I was in the mood for a little something different, and so went searching around the interwebs.

What I found looked good, but, in my experience, any soy sauce based marinade comes out, again, to me, too soy tasting; so I started swapping things around, and came up with this, my new favorite, which will be sampled this summer on steaks and chops and chicken and salmon and who knows what else; because it really is just that good!

INGREDIENTS
•1/2 cup balsamic vinegar
•1/4 cup Worcestershire sauce
•2 tbsp honey
•2 tbsp avocado oil
•1 tbsp Sherry Peppers Sauce*
•1 tbsp crushed roasted garlic
•2 tsp black pepper
•1/2 tsp crushed red pepper
•1 tsp lower sodium Tamari
•1 tsp Cajun Power Spicy Garlic Pepper Sauce – or your fave hot sauce, to taste
•1 tsp onion powder
•1 tsp Seasoned Salt
•1 tsp Aleppo pepper
•1/2 tsp liquid smoke – I used Mesquite

*No Sherry Peppers Sauce? No Problem! Simply add a bit of decent sherry (none of that “cooking” stuff) and a dash or three of your fave hot sauce, to taste.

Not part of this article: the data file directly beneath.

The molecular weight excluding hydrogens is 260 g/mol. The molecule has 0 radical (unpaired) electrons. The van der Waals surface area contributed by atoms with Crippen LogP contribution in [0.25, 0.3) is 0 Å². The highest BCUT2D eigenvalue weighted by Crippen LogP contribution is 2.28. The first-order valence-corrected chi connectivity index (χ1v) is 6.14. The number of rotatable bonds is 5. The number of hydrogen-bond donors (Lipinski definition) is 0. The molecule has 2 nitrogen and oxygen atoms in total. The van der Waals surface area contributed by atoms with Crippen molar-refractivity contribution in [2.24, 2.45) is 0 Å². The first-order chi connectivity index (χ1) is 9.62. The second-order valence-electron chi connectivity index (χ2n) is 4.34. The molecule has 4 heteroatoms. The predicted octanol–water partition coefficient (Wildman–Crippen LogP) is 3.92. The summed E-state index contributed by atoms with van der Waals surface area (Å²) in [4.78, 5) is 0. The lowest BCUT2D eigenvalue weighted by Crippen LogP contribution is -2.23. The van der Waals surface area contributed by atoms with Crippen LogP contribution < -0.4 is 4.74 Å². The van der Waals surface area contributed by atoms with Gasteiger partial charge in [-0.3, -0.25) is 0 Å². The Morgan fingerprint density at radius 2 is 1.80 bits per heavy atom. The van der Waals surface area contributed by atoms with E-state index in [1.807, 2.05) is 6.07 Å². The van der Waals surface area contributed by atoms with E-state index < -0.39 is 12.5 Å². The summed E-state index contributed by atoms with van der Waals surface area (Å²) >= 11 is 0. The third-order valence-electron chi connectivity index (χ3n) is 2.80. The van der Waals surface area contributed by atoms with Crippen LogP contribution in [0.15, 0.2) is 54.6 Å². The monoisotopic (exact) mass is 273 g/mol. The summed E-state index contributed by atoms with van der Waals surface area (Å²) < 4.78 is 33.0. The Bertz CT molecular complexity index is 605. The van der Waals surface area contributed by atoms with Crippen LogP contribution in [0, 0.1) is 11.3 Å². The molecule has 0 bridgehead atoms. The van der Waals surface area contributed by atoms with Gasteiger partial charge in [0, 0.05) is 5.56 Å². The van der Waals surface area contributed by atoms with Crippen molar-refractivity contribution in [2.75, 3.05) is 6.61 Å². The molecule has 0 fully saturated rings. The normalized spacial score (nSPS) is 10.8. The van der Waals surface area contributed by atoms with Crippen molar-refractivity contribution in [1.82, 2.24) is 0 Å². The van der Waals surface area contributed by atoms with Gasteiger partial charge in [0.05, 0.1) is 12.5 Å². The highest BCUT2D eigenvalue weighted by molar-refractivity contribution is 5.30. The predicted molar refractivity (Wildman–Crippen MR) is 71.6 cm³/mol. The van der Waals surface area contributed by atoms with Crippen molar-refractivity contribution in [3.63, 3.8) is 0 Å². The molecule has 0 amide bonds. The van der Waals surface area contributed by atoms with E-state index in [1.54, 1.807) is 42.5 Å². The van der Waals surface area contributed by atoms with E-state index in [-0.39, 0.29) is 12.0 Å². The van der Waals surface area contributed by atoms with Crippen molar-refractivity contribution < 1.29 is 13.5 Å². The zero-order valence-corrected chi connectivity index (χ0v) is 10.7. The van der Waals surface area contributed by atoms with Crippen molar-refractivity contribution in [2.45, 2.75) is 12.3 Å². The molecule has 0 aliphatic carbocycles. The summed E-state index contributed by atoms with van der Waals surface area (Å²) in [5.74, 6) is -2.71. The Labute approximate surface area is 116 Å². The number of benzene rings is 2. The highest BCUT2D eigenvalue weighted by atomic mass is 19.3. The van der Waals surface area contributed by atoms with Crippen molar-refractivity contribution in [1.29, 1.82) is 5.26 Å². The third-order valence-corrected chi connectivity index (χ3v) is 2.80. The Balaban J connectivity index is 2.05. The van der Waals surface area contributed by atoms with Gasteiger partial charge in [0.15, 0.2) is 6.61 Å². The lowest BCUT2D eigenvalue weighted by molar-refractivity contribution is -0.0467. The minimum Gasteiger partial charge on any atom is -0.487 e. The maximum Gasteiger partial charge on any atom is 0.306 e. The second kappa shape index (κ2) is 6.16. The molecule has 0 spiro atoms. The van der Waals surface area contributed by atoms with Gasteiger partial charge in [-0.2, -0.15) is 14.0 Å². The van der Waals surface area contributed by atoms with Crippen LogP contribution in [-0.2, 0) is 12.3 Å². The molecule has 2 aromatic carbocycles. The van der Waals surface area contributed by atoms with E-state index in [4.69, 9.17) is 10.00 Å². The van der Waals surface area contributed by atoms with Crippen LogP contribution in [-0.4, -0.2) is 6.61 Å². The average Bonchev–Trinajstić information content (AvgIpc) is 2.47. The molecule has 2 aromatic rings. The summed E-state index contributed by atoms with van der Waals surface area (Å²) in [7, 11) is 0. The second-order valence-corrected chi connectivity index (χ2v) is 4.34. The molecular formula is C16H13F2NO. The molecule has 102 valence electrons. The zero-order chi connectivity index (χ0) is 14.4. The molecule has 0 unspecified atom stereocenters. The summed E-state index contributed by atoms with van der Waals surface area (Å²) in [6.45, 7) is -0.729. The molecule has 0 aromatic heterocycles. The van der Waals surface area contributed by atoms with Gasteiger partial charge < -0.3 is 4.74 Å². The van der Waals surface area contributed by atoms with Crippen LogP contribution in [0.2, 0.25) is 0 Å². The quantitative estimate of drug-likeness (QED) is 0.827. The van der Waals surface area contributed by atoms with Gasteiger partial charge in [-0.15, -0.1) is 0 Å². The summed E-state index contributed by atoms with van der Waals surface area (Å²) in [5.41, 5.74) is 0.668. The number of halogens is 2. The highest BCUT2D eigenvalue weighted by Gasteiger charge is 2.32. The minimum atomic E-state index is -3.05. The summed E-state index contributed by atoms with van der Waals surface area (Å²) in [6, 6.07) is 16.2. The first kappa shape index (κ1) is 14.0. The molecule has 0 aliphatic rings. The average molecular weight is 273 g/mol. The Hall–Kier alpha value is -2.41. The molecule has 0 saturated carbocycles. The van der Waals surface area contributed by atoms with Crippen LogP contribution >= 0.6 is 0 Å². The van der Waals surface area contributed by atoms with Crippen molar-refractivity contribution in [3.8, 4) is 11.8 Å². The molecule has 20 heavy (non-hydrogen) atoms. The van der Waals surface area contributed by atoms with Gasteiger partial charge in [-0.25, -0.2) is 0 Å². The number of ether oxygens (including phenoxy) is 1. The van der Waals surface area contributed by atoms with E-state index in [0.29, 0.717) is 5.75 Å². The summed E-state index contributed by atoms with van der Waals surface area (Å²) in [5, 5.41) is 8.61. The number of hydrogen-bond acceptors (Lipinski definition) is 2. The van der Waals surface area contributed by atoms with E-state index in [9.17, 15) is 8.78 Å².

Place all of the marinade ingredients in a gallon sized zipper bag, seal, and toss until well and truly mixed.

Add your steaks – or chops, or whatever, reseal the bag, flip a couple of times to coat both sides well, then stash in a fridge on a rimmed plate (to catch any drippage) for a couple of hours or, always more better, overnight, flipping the bag whenver you think to.

About an hour before grilling, remove from the marinade (discard the marinade) and allow to come to room temperature.

Grill as you will.

Lovely, with a nice salad and a better Canadian Cab Sav.

Hmmm…

there’s veal chops in the freezer, or, I could swing by the fishmonger for some salmon…